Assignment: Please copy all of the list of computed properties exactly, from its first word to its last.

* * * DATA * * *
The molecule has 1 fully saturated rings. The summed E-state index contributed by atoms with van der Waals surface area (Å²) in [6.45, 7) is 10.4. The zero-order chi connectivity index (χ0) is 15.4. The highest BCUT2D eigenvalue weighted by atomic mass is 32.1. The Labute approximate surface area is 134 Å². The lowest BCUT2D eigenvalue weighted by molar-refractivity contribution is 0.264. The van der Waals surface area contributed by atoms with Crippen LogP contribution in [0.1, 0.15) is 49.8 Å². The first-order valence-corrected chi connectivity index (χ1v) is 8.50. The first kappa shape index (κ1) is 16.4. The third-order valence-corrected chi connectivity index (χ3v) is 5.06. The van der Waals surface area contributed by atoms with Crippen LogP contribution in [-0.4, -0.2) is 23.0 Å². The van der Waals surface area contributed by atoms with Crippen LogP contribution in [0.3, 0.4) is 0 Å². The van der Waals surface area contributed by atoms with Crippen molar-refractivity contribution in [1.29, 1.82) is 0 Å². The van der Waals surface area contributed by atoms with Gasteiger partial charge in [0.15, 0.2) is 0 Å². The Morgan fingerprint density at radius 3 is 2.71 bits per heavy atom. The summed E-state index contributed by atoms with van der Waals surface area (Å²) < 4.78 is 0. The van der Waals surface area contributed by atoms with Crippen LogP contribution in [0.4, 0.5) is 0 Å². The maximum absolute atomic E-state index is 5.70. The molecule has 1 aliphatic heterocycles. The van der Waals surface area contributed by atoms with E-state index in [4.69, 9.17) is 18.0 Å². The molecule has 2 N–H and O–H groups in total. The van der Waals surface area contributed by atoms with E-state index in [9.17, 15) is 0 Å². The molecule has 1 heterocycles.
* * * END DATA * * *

The molecule has 1 fully saturated rings. The summed E-state index contributed by atoms with van der Waals surface area (Å²) in [6.45, 7) is 10.4. The zero-order chi connectivity index (χ0) is 15.4. The highest BCUT2D eigenvalue weighted by atomic mass is 32.1. The Labute approximate surface area is 134 Å². The lowest BCUT2D eigenvalue weighted by molar-refractivity contribution is 0.264. The van der Waals surface area contributed by atoms with Crippen LogP contribution in [0.1, 0.15) is 49.8 Å². The first-order valence-corrected chi connectivity index (χ1v) is 8.50. The first kappa shape index (κ1) is 16.4. The third-order valence-corrected chi connectivity index (χ3v) is 5.06. The van der Waals surface area contributed by atoms with Crippen LogP contribution in [-0.4, -0.2) is 23.0 Å². The van der Waals surface area contributed by atoms with Crippen LogP contribution in [0.3, 0.4) is 0 Å². The van der Waals surface area contributed by atoms with Crippen molar-refractivity contribution in [1.29, 1.82) is 0 Å². The van der Waals surface area contributed by atoms with Gasteiger partial charge in [0.15, 0.2) is 0 Å². The Morgan fingerprint density at radius 3 is 2.71 bits per heavy atom. The summed E-state index contributed by atoms with van der Waals surface area (Å²) < 4.78 is 0. The van der Waals surface area contributed by atoms with Crippen LogP contribution in [0.4, 0.5) is 0 Å². The maximum absolute atomic E-state index is 5.70. The molecule has 1 aliphatic heterocycles. The van der Waals surface area contributed by atoms with E-state index in [4.69, 9.17) is 18.0 Å². The molecule has 2 N–H and O–H groups in total. The van der Waals surface area contributed by atoms with E-state index in [9.17, 15) is 0 Å². The molecule has 1 heterocycles.